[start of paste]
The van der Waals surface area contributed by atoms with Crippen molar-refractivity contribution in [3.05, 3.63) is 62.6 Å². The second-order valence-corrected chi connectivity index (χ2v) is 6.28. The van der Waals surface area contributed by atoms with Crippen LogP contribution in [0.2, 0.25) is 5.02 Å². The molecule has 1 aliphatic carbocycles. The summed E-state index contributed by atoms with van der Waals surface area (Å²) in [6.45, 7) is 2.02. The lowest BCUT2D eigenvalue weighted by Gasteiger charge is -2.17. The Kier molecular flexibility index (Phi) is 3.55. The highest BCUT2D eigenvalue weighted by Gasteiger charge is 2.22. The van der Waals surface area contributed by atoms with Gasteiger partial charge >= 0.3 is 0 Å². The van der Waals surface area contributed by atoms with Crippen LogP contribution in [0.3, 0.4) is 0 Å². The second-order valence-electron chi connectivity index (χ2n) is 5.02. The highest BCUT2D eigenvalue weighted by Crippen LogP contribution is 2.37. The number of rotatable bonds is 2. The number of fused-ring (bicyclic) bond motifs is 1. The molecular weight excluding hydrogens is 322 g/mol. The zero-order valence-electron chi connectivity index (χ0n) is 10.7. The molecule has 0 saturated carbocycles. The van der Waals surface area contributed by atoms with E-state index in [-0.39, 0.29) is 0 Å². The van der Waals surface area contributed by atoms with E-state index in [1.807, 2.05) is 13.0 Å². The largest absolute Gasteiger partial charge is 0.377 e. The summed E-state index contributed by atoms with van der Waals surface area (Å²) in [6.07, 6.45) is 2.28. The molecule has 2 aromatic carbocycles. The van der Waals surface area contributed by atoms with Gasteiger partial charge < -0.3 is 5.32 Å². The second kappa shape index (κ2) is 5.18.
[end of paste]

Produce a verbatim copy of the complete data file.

The van der Waals surface area contributed by atoms with Crippen molar-refractivity contribution in [3.05, 3.63) is 62.6 Å². The second-order valence-corrected chi connectivity index (χ2v) is 6.28. The van der Waals surface area contributed by atoms with Crippen LogP contribution in [0.2, 0.25) is 5.02 Å². The molecule has 1 aliphatic carbocycles. The summed E-state index contributed by atoms with van der Waals surface area (Å²) in [6.45, 7) is 2.02. The lowest BCUT2D eigenvalue weighted by Gasteiger charge is -2.17. The Kier molecular flexibility index (Phi) is 3.55. The highest BCUT2D eigenvalue weighted by Gasteiger charge is 2.22. The van der Waals surface area contributed by atoms with Gasteiger partial charge >= 0.3 is 0 Å². The van der Waals surface area contributed by atoms with Crippen LogP contribution in [0.3, 0.4) is 0 Å². The second-order valence-electron chi connectivity index (χ2n) is 5.02. The highest BCUT2D eigenvalue weighted by Crippen LogP contribution is 2.37. The number of rotatable bonds is 2. The number of fused-ring (bicyclic) bond motifs is 1. The molecular weight excluding hydrogens is 322 g/mol. The zero-order valence-electron chi connectivity index (χ0n) is 10.7. The molecule has 0 saturated carbocycles. The van der Waals surface area contributed by atoms with E-state index in [-0.39, 0.29) is 0 Å². The van der Waals surface area contributed by atoms with E-state index in [1.807, 2.05) is 13.0 Å². The largest absolute Gasteiger partial charge is 0.377 e. The summed E-state index contributed by atoms with van der Waals surface area (Å²) in [6.07, 6.45) is 2.28. The molecule has 2 aromatic carbocycles. The van der Waals surface area contributed by atoms with Gasteiger partial charge < -0.3 is 5.32 Å². The second kappa shape index (κ2) is 5.18.